The one I prefer is the Murnau/Lang/Hitchcock/Polanski way. Where the director is the one responsible for the visual style. The montage and tempo in acting and editing. The look of the film. The DP's responsibiliy is to bring the directors ideas to the screen through lighting. To paint with light is the job of the DP. A DP has to know everything about emotions told through light scenery. The director has to know everything about acting and everything about lenses so that he knows where to place the camera. In this style the camera is one of the actors and the director directs the camera.

There are other styles. The tradition of the DP inventing camera placement and decision on lenses (and the director focusing on the actors) comes from television and has found it's way into films.
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Old April 20th, 2004, 03:46 PM   #20
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I agree with all of you.
I agree with none of you.

Please rent of purchase, "Visions of Light."

Available at Amazon.com, or maybe your local rental store.

Wayne Orr, SOC
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Old April 20th, 2004, 05:06 PM   #21
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Wayne you should really only agree with Martin and Rob and Ed because I'm just making this stuff up as I go along. Will check out the tape though.
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Old April 21st, 2004, 03:10 AM   #22
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There's a very nice segment in VISIONS OF LIGHT where William Fraker talks about how Roman Polanski directed a scene in ROSEMARYS BABY where he didn't want us to see a person sitting on a bed talking on the phone. You only see the doorway and part of the actor and you hear the actors voice. Fraker didn't understand the shot at all - he wanted to do the natural and logical - show the actors face. When that shot came up in the theatre and everyone in the audience leaned to their side to try to see the persons face he understood Polanskis idea. That's visual tensions and it's a great example of the directorial style I like. The camera as an actor. It's also an extremely well shot film. William Frakers lighting tells the story on a sub concious level.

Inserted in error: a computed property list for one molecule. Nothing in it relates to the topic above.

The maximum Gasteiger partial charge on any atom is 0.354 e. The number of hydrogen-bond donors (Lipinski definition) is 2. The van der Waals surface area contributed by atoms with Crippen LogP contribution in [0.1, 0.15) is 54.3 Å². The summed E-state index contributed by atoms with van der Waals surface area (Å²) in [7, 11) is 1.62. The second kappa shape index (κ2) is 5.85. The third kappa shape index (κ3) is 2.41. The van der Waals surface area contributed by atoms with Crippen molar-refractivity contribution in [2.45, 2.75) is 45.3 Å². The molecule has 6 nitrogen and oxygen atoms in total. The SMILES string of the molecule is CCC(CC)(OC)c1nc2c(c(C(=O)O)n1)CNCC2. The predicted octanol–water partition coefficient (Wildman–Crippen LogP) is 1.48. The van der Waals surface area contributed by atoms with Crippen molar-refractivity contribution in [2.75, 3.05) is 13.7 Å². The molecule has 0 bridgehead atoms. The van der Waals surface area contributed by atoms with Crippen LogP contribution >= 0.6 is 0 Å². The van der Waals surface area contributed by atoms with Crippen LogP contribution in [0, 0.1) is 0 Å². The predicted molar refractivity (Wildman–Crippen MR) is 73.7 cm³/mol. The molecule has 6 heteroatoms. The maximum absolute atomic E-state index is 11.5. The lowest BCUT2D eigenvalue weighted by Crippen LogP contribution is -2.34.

Cinematic storytelling is often more about what we don't see than what we do see. Filmmaking has a lot of things in common with performing magic and illusionists.
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Old April 21st, 2004, 01:29 PM   #23
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>>Ed, just out of curiosity who do you work with in Atlanta? I'm >>thinking of moving back there and I'm trying to get a feel for >>whats going on.

Nick,

My friend Ben and I started HighlyDef productions this year.
We've had 2 good projects this year and working on selling more.
Currently editing a docudrama.

I started shooting & gripping 16mm film in 1980, then did TV commercials and TV news editing and shooting. Became a grip, assistant tape editor and camera operator for Production Associates in Tampas, FL, switched to freelance shooting and editing for several years, switched to writing and producing PR materials and videos, did 12 years of database and web application development, did sales for 2 years, now I'm back in video production.

Production in Atlanta? My friends at studios here say its getting better compared to 2000-2001.

Try: www.filmgeorgia.org

If my sales skills don't bring us more good projects to do then I'll be finding out how the Atlanta market is by hiring out as a freelance cameraman and lighting grip.

The rest of you guys:

Thanks for the comments on film look and visual story telling. It really helps to think about these things.

Ed
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Old April 21st, 2004, 05:29 PM   #24
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Ed, I've been hearing the same things as you as far as production in atlanta that it's picking up, I'm just afraid that instead of 1 HD movie a year there doing 2 and thus thigns are picking up, maybe it's not as bad as all that but I guess time will tell.

Martin, I've heard about that shout (actually I think I saw a segment of it on TV where they discusses the entire audience leaning to the right to try and see the actress) I'll keep looking for visions of light.